In March 1902 Juan turned out against Percy Park. He also scored another try in a return game with Carlisle. On 6 March he scored two tries in the County Cup defeat of Walker and was flagged up as being a major threat in the ensuing final against Percy Park (again). According to the press he was now playing with confidence and he and Simpson were proving an indomitable pair. 'Speedy and resourceful' he helped Rockliff to defeat Percy Park in the final 9-0. On 28 March Rockliff registered a magnificent 9-0 victory over the mighty Northampton with Juan picked out for his magnificent kicking which included a points scoring drop goal. The game was played at Northampton in front of 5,000 spectators.

April 1902 saw three further prestigious games. The first was a loss to Swansea in front of 15,000 Welsh spectators. In this match, he had a drop goal ruled out. The Welsh tour continued with a match against Newport- very much a top side at this time. Juan was injured and Rockliff had to play the second half with 14 men. A heavy defeat ensued. His last game for the club was a 9-8 loss to a strong Hartlepool Rovers side where he attempted and just missed a couple of drop goals.

It is possible to pinpoint Juan's departure from Rockliff (and possibly from rugby though he may have played some rugby in Germany). This is due to the discovery of a full report on the club's annual dinner in late April 1902. According to a report in the Newcastle Journal Juan's move away from the North-East was imminent and, as a consequence, he was awarded a gold medal for his efforts on the rugby field. Juan said he would love to return to play in the red and yellow of the club (still the colours today) as they reminded him of the Spanish flag. The dinner was attended by a number of international players and the entertainment was provided by W E Catcheside Warrington - known to modern cultural historians as a significant promoter of long-lasting Tyneside songs such as 'Blaydon Races' and 'Cushie Butterfield'.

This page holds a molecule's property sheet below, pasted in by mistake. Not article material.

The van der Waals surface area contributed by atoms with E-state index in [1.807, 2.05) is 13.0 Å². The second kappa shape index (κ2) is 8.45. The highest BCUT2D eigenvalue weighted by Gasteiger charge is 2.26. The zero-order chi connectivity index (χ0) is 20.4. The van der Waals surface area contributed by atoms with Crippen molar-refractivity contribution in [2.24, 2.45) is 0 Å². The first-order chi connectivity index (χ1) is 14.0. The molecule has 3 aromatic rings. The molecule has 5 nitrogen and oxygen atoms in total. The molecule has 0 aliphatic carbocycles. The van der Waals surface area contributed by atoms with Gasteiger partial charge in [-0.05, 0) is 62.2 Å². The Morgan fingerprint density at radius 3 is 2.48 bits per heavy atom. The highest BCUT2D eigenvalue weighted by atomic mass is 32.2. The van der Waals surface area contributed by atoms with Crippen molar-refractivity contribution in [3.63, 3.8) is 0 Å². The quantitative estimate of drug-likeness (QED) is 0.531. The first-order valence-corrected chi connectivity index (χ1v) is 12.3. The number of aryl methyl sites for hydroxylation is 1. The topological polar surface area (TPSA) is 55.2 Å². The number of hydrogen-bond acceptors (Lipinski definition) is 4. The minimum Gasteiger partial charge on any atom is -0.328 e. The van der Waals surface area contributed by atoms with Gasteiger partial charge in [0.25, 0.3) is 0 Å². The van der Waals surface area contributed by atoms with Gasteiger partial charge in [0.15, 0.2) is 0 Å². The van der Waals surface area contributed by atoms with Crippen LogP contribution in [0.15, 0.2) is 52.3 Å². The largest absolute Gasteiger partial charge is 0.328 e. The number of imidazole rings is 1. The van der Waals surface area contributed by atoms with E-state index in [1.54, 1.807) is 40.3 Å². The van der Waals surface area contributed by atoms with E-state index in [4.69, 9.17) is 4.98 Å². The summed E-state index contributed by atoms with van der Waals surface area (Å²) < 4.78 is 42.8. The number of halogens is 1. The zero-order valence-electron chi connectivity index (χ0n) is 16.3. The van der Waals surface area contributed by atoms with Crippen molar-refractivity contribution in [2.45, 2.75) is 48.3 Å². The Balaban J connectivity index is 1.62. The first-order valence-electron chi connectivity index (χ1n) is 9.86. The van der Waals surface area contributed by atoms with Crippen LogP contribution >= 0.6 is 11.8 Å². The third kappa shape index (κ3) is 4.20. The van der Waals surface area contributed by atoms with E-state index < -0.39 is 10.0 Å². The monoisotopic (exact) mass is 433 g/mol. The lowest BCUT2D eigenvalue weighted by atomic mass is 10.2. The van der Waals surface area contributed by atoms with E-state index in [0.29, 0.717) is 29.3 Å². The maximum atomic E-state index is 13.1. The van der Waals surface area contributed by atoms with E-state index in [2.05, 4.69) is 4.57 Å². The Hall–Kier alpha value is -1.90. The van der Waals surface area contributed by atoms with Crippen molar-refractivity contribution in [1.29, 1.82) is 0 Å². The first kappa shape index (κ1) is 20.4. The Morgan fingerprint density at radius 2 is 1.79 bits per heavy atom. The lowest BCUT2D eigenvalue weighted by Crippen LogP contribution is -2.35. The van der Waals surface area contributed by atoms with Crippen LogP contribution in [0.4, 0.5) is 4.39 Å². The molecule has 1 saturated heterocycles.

Athletic Club 1910

Juan Arzuaga (back row, far right) left North-East England for Germany and ultimately for his home city of Bilbao and fame on the football field. While he was with Athletic Club the first XI began to play in red and white stripes and recent research is confirming increasingly that this was due to various links between Bilbao and the port of Sunderland and its football club - famed for its red and white stripes. Indeed, it is now felt that Bilbao's first red and white strips were actually purchased from a sports shop in Sunderland. Is it not then significant that one of Bilbao's stars who wore that shirt had once played sport in Sunderland? By pure happenstance Arzagua eventually opened a sports shop in Bilbao himself!

Juan Arzagua was a real star and must have been the only person to have been victorious in finals of both a Spanish Association Cup and an English County Rugby Cup.

About the Author - Keith Gregson is a Sunderland-based semi-retired freelance writer, historian and musician. He has written numerous books about the history of sport including 'One Among Many', 'Sporting Ancestors' and 'Australia in Sunderland'. Details of his work can be found at and his books can be purchased from Amazon.

With thanks to Borja Valle Sarasketa, historian of Athletic Club, for his work on Arzuaga the 'footballer' and the club's links to Sunderland AFC.